Wal-Mart Tries On(line) Apparel Again

Jul 21, 2004

By George Anderson

If at first you don’t succeed…

Three years after pulling the plug on selling clothing online, Wal-Mart announced it was going to give it another go, just in time for the back-to-school shopping season.

The company’s Web site, Walmart.com, said it would offer “more than 15 apparel brands, in a variety of styles for the entire
family, including exclusive Wal-Mart brands such as George, Faded Glory, and White Stag, along with national brands including the mary-kateandashley brand, Wrangler, and Rider.
The site provides a complete assortment of fashion-forward and basic apparel for everyone – women, men, juniors, girls, and boys – to fit various lifestyles at home, work, evening,
and play. Even more, Walmart.com offers specialty sizes for men’s big and tall, women’s plus, and juniors’ plus.”

When Wal-Mart previously chose to stop selling apparel online, the company said the decision was made because of the costs associated with selling clothes over the Internet. The company now believes it has worked those issues out.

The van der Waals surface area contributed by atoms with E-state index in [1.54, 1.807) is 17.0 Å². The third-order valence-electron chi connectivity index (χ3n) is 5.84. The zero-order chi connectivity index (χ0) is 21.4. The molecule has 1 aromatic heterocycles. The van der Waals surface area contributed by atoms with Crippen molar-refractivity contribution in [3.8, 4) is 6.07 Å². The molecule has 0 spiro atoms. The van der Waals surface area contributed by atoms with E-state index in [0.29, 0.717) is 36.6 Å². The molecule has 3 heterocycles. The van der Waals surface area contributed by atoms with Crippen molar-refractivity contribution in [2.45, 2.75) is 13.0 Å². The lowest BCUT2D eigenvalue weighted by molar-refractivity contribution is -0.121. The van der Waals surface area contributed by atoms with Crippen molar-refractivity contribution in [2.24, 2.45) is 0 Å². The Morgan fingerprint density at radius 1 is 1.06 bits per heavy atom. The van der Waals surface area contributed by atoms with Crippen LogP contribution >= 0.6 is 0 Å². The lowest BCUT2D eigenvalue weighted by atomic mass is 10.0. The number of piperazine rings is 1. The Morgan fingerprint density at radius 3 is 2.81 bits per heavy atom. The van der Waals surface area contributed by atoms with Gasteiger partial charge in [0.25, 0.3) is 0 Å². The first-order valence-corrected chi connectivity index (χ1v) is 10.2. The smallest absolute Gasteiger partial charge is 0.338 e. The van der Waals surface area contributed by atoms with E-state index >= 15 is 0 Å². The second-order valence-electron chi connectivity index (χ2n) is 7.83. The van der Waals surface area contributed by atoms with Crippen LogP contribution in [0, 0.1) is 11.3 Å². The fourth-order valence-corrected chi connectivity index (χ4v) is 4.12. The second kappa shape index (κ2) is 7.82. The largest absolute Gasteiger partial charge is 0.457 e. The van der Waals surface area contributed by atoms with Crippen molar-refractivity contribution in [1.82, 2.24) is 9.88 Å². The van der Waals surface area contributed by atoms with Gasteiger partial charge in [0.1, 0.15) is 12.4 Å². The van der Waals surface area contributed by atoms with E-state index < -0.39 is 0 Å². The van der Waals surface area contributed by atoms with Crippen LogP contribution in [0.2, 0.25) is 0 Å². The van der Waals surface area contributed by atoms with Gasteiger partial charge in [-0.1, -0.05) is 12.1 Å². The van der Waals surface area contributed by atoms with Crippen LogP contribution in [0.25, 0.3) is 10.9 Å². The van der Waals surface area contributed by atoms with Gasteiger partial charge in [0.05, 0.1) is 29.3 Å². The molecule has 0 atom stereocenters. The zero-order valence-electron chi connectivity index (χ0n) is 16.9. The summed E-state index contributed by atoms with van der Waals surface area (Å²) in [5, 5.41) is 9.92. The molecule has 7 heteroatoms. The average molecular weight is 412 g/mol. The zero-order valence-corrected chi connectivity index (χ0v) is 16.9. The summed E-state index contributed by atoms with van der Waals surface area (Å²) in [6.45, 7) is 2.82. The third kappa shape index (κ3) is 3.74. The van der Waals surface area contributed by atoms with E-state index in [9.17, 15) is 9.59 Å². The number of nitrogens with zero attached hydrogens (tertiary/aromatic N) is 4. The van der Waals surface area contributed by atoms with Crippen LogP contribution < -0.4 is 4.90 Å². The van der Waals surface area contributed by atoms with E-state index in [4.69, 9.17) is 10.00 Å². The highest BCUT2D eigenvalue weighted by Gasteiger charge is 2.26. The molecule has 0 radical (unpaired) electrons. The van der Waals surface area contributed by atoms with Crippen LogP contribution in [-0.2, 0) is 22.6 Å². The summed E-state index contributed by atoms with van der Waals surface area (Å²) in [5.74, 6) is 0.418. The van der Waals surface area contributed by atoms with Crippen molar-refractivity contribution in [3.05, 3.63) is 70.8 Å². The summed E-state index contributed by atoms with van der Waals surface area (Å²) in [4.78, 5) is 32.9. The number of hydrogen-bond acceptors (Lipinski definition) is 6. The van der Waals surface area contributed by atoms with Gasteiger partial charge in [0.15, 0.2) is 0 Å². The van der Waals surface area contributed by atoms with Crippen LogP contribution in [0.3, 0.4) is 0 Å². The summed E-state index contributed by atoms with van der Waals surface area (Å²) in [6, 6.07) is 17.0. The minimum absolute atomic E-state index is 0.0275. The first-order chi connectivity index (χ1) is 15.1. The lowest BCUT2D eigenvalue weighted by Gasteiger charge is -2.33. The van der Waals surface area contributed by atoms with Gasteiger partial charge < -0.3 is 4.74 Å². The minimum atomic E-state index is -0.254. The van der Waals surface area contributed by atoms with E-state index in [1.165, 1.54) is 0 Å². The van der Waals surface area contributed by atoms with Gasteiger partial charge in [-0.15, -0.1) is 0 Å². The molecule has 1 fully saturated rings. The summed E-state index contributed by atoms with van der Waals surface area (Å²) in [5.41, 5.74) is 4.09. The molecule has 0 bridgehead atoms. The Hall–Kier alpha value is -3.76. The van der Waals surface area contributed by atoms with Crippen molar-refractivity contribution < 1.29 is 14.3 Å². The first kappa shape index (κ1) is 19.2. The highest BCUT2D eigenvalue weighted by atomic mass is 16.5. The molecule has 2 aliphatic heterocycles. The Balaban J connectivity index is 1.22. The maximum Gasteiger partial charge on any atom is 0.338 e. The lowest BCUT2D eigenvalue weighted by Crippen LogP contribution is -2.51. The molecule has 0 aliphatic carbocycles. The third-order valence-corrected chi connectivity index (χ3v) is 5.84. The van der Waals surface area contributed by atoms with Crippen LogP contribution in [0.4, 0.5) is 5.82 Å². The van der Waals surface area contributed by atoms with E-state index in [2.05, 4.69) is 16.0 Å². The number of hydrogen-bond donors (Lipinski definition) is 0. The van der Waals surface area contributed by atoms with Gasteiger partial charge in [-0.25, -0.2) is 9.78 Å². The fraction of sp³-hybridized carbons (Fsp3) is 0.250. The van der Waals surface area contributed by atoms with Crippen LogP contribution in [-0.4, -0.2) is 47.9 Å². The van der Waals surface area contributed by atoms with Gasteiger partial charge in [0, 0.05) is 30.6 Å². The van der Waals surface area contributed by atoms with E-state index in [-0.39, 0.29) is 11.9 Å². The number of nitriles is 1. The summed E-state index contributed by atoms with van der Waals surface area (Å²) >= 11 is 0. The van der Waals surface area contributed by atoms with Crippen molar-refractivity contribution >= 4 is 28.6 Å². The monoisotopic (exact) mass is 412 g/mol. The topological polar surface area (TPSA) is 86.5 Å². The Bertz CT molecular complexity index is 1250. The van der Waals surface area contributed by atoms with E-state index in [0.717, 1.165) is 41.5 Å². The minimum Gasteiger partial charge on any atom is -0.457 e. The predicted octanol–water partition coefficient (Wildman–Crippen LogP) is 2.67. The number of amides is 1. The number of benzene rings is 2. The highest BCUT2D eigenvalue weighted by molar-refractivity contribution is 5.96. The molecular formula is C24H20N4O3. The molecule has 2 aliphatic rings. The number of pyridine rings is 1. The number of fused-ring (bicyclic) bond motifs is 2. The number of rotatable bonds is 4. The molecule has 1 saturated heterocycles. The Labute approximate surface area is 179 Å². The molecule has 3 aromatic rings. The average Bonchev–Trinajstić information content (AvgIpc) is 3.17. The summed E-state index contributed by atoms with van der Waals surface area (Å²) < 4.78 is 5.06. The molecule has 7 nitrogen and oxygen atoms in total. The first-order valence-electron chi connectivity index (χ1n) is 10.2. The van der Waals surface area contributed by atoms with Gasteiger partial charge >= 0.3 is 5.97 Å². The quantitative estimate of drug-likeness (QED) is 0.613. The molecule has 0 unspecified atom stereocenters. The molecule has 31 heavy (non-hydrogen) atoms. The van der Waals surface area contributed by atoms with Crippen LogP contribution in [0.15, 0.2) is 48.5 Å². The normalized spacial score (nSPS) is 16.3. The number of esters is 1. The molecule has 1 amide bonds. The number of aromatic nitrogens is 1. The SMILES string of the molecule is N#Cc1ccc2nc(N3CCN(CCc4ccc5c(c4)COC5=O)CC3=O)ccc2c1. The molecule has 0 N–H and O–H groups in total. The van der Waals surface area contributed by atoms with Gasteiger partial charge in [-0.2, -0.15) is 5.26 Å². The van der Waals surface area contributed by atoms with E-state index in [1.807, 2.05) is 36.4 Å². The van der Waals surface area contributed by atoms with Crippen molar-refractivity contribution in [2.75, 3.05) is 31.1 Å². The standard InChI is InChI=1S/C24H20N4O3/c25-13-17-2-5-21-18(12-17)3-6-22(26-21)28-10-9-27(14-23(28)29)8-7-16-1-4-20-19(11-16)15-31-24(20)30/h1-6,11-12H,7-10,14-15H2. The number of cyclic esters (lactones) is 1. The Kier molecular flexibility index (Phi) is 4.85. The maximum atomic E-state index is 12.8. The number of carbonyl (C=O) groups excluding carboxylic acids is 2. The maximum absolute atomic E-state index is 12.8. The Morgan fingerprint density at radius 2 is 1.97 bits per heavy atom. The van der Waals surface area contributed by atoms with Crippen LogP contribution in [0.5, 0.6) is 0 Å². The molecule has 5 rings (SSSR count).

One challenge faced by all clothing retailers is product returns. Customers not happy with their purchase because of sizing problems, etc. will have the choice of returning merchandise through the U.S. Postal Service to Walmart.com or bringing it to a local store.

Moderator’s Comment: What are your thoughts on Wal-Mart getting back into selling clothing online? What will it need to do to be more successful the second
time around?

Wal-Mart’s venture back into selling clothes online comes at a time when online apparel sales are growing at a double-digit clip every year.

A recent piece in the Wall Street Journal said, even without online sales, Wal-Mart is the leading seller of basic apparel in the U.S. with approximately
one-quarter of the market.

It will be interesting to see how the company’s George clothing performs online. Recent reports suggest the brand, which has done so well in the U.K., has
yet to catch on Wal-Mart’s customers here in the U.S. The more sophisticated line of clothing may find an audience online that doesn’t shop Wal-Mart’s stores.

George Anderson – Moderator

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